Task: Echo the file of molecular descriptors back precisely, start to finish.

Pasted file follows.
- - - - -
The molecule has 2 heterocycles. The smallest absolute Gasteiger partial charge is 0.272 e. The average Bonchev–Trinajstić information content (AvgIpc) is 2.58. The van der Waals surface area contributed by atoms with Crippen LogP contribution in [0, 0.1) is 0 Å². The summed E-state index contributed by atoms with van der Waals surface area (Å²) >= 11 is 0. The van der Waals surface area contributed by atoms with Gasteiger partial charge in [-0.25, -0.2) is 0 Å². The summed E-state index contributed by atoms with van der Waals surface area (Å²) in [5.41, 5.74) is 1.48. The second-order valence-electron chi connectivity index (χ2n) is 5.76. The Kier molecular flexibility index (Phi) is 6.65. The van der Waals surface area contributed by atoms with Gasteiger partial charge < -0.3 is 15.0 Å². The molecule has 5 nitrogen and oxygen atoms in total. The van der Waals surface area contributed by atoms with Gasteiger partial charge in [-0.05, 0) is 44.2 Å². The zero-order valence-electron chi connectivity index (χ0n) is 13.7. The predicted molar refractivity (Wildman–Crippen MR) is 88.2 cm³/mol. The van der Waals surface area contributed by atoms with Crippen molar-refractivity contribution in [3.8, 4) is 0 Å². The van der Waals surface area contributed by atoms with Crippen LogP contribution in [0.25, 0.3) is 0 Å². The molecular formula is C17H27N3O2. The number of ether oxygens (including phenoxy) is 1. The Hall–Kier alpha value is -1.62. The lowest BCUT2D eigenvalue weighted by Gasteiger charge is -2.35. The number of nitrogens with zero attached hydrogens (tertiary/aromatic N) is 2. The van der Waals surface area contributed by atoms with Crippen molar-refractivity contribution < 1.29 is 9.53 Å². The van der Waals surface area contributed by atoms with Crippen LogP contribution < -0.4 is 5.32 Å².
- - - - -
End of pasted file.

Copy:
The molecule has 2 heterocycles. The smallest absolute Gasteiger partial charge is 0.272 e. The average Bonchev–Trinajstić information content (AvgIpc) is 2.58. The van der Waals surface area contributed by atoms with Crippen LogP contribution in [0, 0.1) is 0 Å². The summed E-state index contributed by atoms with van der Waals surface area (Å²) >= 11 is 0. The van der Waals surface area contributed by atoms with Gasteiger partial charge in [-0.25, -0.2) is 0 Å². The summed E-state index contributed by atoms with van der Waals surface area (Å²) in [5.41, 5.74) is 1.48. The second-order valence-electron chi connectivity index (χ2n) is 5.76. The Kier molecular flexibility index (Phi) is 6.65. The van der Waals surface area contributed by atoms with Gasteiger partial charge < -0.3 is 15.0 Å². The molecule has 5 nitrogen and oxygen atoms in total. The van der Waals surface area contributed by atoms with Gasteiger partial charge in [-0.05, 0) is 44.2 Å². The zero-order valence-electron chi connectivity index (χ0n) is 13.7. The predicted molar refractivity (Wildman–Crippen MR) is 88.2 cm³/mol. The van der Waals surface area contributed by atoms with Crippen molar-refractivity contribution in [3.8, 4) is 0 Å². The van der Waals surface area contributed by atoms with Crippen LogP contribution in [0.25, 0.3) is 0 Å². The molecular formula is C17H27N3O2. The number of ether oxygens (including phenoxy) is 1. The Hall–Kier alpha value is -1.62. The lowest BCUT2D eigenvalue weighted by Gasteiger charge is -2.35. The number of nitrogens with zero attached hydrogens (tertiary/aromatic N) is 2. The van der Waals surface area contributed by atoms with Crippen molar-refractivity contribution < 1.29 is 9.53 Å². The van der Waals surface area contributed by atoms with Crippen LogP contribution < -0.4 is 5.32 Å².